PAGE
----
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Haifa, Israel
Divorced and independent and still looking for Mr. Right in the back of the fridge.

Friday, February 21, 2014

A Rose By Any Other Name


I changed my name. 

As of February 2nd I am no longer Rosa Ziv, I am Rachel Rose Shalev. 

Carrying around my ex-husband's last name has been weighing on me for years. 12 years divorced, and the last 10 of them deciding on a new name while picking up the pieces of my life.

For years I had the last name Sarid in mind. It means survivor, or remnant, in Hebrew. I thought it was a very Zionistic name, and descriptive of my life. 

I mentioned the name to a woman I consult with on life's more ethereal issues. She replied, "Why do you want to just survive?" 

So years passed without an alternative - I must have been in survival mode longer than I thought. But in the last few months I decided on Shalev. Let's just say the name has some roots for me in Israel. But mostly it means Tranquil. 

Last name chosen, why not change the first name that seemed to be bothering the shit out of me recently. 

The name Rosa loses all its poetry in Israel. Not only is it reminiscent of a Moroccan grandmother (no offense to the wonderful Moroccan grandmothers, but I'm not one) it is the subject of a Yehoram Gaon song which everyone who meets me feels the need to sing, and then ask me during my last 29 years in Israel if I've heard it... The chorus starts "Ach, ach, ach, Rosa, Rosa, Rosa..." Somehow, it just doesn't make it to the list of names you love from songs. 

Determined to feel better about my name, I kept the name Rose, the grandmother for whom I was named, and armed with the Hebrew name Rachel from my youth, I changed my first name, too, to Rachel Rose.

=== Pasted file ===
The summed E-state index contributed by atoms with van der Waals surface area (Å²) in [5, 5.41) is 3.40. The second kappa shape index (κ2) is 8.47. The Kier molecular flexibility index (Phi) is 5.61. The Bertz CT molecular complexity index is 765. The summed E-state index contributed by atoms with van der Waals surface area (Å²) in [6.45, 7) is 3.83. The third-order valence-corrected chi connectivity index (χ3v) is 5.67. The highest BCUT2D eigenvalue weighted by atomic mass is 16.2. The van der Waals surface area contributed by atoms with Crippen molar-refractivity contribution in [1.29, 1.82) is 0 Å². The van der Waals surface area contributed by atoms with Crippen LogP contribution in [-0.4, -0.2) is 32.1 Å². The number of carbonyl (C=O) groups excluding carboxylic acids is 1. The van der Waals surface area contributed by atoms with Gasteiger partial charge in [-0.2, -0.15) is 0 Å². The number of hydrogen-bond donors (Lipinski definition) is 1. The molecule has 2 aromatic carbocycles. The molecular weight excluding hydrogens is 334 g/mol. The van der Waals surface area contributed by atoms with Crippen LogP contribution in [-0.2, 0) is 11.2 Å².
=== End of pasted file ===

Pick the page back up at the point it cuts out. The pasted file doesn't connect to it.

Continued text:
I'll do something I never did in this blog and use the Hebrew, but I just have to show you why I chose Rachel, רייצ'ל over רחל. The Israelis among you will understand

Explanation out of the way, how does it make me feel? I walked out of the Ministry of Interior with my new name, smiling.  

I'm still getting used to it, as are others. Most people at work called me Rose anyway, but now they are having fun calling me Rach. I like it. 

I think that until I change my name in the bank, on my US passport and on Google, the transformation won't be total. 

  • Has it changed my life? Not in the last 3 weeks, but I certainly feel like I'm facing forward instead of carrying the burdens of the past. 
  • Do I still get lonely? Hell yes. 
  • Do I let it get me down? Once a week. 
  • Do I feel optimistic? I feel I am capable of change. 

Last year this time I pierced an extra hole in each ear because I needed a change and didn't have the money to move house. This year I shed some baggage. 

I believe that  2014 is my year. The year that great things will happen. 

  • The year that when I get dressed, I will have someplace to go. 
  • The year that when I need a hug, it will come from someone other than my kids.
  • The year that my mantras will manifest in reality.
  • The year that the universe will smile on me.
Wish me luck. 

Rachel Rose Shalev. 

1 comment:

  1. When I came to Israel it didn't occur to me to register as Rachel and not Rahel. But everyone calls me Rachel - I insist on it. I wish I had used Rachel in Hebrew but at least I know that if anyone calls me Rahel then it's just business and they don't know me. I don't have the energy to change it all. (By the way - the bank accepts checks made out to Rachel in Hebrew or English).